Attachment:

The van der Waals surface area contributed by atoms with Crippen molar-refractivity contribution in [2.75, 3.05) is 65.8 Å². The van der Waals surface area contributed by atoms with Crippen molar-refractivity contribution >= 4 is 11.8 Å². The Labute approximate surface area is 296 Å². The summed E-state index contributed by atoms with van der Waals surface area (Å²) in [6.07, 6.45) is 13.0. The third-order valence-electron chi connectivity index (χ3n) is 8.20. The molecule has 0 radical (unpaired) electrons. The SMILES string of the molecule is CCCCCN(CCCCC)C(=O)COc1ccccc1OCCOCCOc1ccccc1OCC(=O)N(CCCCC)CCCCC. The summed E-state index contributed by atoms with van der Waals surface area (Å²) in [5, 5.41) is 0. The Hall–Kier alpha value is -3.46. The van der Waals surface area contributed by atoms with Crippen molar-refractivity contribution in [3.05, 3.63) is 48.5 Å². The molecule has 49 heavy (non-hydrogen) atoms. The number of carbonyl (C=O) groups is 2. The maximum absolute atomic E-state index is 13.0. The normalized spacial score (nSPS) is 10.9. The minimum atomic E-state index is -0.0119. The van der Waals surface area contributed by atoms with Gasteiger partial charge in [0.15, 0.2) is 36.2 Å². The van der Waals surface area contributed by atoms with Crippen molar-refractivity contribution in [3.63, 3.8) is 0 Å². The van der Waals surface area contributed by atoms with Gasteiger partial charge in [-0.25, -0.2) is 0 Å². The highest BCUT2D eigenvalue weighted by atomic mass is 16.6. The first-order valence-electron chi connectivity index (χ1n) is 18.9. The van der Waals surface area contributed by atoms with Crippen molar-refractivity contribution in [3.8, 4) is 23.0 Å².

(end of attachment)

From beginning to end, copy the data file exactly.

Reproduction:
The van der Waals surface area contributed by atoms with Crippen molar-refractivity contribution in [2.75, 3.05) is 65.8 Å². The van der Waals surface area contributed by atoms with Crippen molar-refractivity contribution >= 4 is 11.8 Å². The Labute approximate surface area is 296 Å². The summed E-state index contributed by atoms with van der Waals surface area (Å²) in [6.07, 6.45) is 13.0. The third-order valence-electron chi connectivity index (χ3n) is 8.20. The molecule has 0 radical (unpaired) electrons. The SMILES string of the molecule is CCCCCN(CCCCC)C(=O)COc1ccccc1OCCOCCOc1ccccc1OCC(=O)N(CCCCC)CCCCC. The summed E-state index contributed by atoms with van der Waals surface area (Å²) in [5, 5.41) is 0. The Hall–Kier alpha value is -3.46. The van der Waals surface area contributed by atoms with Crippen molar-refractivity contribution in [3.05, 3.63) is 48.5 Å². The molecule has 49 heavy (non-hydrogen) atoms. The number of carbonyl (C=O) groups is 2. The maximum absolute atomic E-state index is 13.0. The normalized spacial score (nSPS) is 10.9. The minimum atomic E-state index is -0.0119. The van der Waals surface area contributed by atoms with Gasteiger partial charge in [0.15, 0.2) is 36.2 Å². The van der Waals surface area contributed by atoms with Crippen molar-refractivity contribution in [3.63, 3.8) is 0 Å². The van der Waals surface area contributed by atoms with Gasteiger partial charge in [-0.25, -0.2) is 0 Å². The highest BCUT2D eigenvalue weighted by atomic mass is 16.6. The first-order valence-electron chi connectivity index (χ1n) is 18.9. The van der Waals surface area contributed by atoms with Crippen molar-refractivity contribution in [3.8, 4) is 23.0 Å².